Another said they would appreciate having more team members with varying expertise and knowledge.

Although clinical support was described as good, staff believed having a physical base would improve this and help them feel more ‘part of a team’ (staff member 1). One staff member stated that having a base would offer ‘the opportunity to meet up with other colleagues within the team to discuss anything that you want to’ (staff member 2), adding that it could also improve informal supervision:

‘It’s for those little niggly things, so it’s not enough for an email.’ (Staff member 2)

With regard to the future, staff participants hoped for ‘a real focus on engaging carers and families in discharge/recovery plans’ (staff member 4), and ‘teaching sessions for carers’ (staff member 3).

Most service user participants stated that nothing could have been improved from their perspective, variously commenting that: ‘Everything was great’ (service user 1); ‘I can’t think of an area where they need to improve’ (service user 3); and ‘I’m not just saying this… I’ve not had any bad experiences’ (service user 6).


Overall, service users and staff reported positive experiences of the community enhanced rehabilitation team. Service users were complimentary about the new service and the care they received and appreciated having staff who attended to their emotional and practical needs. People who access mental health rehabilitation services have complex intervention needs which extend beyond symptom reduction (van der Meer and Wunderink 2019).

Service users in this service evaluation had a range of needs for which they required support, for example emotional support for anxiety or practical support to manage a crisis, and their interview responses indicated that this model of person-centred care met those needs. They reported greater satisfaction with the services they were offered because they perceived them as being focused on their individual needs.

Staff reported that having supportive colleagues and managers improved their experience of working for the team and they valued being able to deliver ‘proper’ intensive rehabilitation work. They discussed the need for appropriate resources to deliver holistic care, including a range of skills in the team, small caseloads to enable adequate time to deliver interventions and approachable managers who could be contacted easily in an emergency. The latter point is consistent with Foye et al’s (2021) recommendation for strong clinical leadership in mental health teams.

The findings indicated that staff preferred face-to-face rather than remote contact with service users, and that they found undertaking assessments and developing relationships more challenging to achieve remotely.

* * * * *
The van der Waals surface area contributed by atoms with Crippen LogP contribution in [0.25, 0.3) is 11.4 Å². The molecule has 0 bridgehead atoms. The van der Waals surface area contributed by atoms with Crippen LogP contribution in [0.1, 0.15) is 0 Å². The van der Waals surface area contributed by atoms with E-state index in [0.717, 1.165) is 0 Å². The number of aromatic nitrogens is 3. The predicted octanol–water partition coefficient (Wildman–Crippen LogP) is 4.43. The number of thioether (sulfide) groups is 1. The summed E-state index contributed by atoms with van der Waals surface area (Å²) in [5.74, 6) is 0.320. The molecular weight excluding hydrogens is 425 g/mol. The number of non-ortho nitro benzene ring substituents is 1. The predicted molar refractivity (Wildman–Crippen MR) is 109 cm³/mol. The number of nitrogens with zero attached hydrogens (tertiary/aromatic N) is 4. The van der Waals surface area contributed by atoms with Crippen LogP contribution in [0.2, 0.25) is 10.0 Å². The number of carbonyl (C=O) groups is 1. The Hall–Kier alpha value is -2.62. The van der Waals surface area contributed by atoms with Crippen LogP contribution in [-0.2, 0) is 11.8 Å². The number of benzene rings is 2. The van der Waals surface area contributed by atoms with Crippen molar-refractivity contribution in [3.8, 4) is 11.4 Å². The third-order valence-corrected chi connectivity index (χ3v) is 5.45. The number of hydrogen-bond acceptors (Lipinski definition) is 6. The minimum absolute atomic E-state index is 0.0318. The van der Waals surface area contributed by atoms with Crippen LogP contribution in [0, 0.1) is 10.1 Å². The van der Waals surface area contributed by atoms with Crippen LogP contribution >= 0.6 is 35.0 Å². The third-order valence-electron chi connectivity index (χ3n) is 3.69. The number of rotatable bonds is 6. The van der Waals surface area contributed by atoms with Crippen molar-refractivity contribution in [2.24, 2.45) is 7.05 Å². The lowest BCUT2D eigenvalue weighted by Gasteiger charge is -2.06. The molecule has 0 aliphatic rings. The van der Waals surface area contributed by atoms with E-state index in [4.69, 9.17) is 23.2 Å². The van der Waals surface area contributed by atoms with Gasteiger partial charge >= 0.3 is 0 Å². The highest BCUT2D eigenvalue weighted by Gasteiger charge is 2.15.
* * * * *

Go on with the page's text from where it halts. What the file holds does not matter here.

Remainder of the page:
NICE (2016, 2020) guidelines emphasise the importance of smooth transitions between inpatient and community care within a rehabilitation pathway. The findings of this evaluation suggest that communication between different stakeholders in this aspect of the pathway could be improved, with some service users reporting uncertainty about why care decisions had been made.

Finally, staff discussed areas of future expansion for the team, including introducing interventions to connect service users with carers, acquire new knowledge and skills, and connect with the natural environment.


The evaluation took place in one service during the unique changes required in response to the COVID-19 pandemic, which may limit the generalisability of the findings to other community mental health services.

Service user participation was voluntary, therefore those with positive experiences of the team may have been more likely to volunteer, which may have skewed the findings. However, these service users still offered constructive criticism about the transition process, which suggests that although some had more challenging experiences, they were willing to share these.


This service evaluation explored the experiences of service users and staff of a community enhanced rehabilitation team developed during the COVID-19 pandemic. Service users and staff discussed positive experiences of the care provided by the team, as well as how service users’ experiences could be improved by enhanced communication between community and inpatient services, and by having more control over the transition process and the speed of transition.

Future plans include evaluation of service users’ experiences of the transition process with the aim of providing specific recommendations to improve this aspect of the rehabilitation pathway.

Further resources

Leicestershire Partnership NHS Trust (2019) WeImproveQ